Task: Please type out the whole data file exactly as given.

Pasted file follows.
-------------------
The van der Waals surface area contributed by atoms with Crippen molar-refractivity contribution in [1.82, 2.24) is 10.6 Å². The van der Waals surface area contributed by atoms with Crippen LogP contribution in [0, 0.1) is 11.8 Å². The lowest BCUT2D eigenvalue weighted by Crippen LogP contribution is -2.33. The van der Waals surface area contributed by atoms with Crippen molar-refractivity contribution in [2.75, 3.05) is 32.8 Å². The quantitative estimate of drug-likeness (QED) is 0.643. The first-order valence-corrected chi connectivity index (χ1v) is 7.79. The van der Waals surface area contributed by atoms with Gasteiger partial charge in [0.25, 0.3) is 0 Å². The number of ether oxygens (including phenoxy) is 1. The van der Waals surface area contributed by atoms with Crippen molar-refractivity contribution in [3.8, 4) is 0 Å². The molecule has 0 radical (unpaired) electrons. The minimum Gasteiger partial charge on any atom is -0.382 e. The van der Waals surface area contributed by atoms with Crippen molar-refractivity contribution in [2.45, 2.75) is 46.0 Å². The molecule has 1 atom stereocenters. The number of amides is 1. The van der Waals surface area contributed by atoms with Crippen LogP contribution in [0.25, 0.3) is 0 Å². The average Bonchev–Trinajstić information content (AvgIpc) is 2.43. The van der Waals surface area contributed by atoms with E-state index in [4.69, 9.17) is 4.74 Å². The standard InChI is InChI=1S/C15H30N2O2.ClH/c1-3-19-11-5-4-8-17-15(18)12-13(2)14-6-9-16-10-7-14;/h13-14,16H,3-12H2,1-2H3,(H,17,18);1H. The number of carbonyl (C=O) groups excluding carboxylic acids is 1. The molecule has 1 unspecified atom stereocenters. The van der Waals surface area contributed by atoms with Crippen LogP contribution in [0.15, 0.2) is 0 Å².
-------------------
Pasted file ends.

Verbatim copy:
The van der Waals surface area contributed by atoms with Crippen molar-refractivity contribution in [1.82, 2.24) is 10.6 Å². The van der Waals surface area contributed by atoms with Crippen LogP contribution in [0, 0.1) is 11.8 Å². The lowest BCUT2D eigenvalue weighted by Crippen LogP contribution is -2.33. The van der Waals surface area contributed by atoms with Crippen molar-refractivity contribution in [2.75, 3.05) is 32.8 Å². The quantitative estimate of drug-likeness (QED) is 0.643. The first-order valence-corrected chi connectivity index (χ1v) is 7.79. The van der Waals surface area contributed by atoms with Gasteiger partial charge in [0.25, 0.3) is 0 Å². The number of ether oxygens (including phenoxy) is 1. The van der Waals surface area contributed by atoms with Crippen molar-refractivity contribution in [3.8, 4) is 0 Å². The molecule has 0 radical (unpaired) electrons. The minimum Gasteiger partial charge on any atom is -0.382 e. The van der Waals surface area contributed by atoms with Crippen molar-refractivity contribution in [2.45, 2.75) is 46.0 Å². The molecule has 1 atom stereocenters. The number of amides is 1. The van der Waals surface area contributed by atoms with Crippen LogP contribution in [0.25, 0.3) is 0 Å². The average Bonchev–Trinajstić information content (AvgIpc) is 2.43. The van der Waals surface area contributed by atoms with E-state index in [4.69, 9.17) is 4.74 Å². The standard InChI is InChI=1S/C15H30N2O2.ClH/c1-3-19-11-5-4-8-17-15(18)12-13(2)14-6-9-16-10-7-14;/h13-14,16H,3-12H2,1-2H3,(H,17,18);1H. The number of carbonyl (C=O) groups excluding carboxylic acids is 1. The molecule has 1 unspecified atom stereocenters. The van der Waals surface area contributed by atoms with Crippen LogP contribution in [0.15, 0.2) is 0 Å².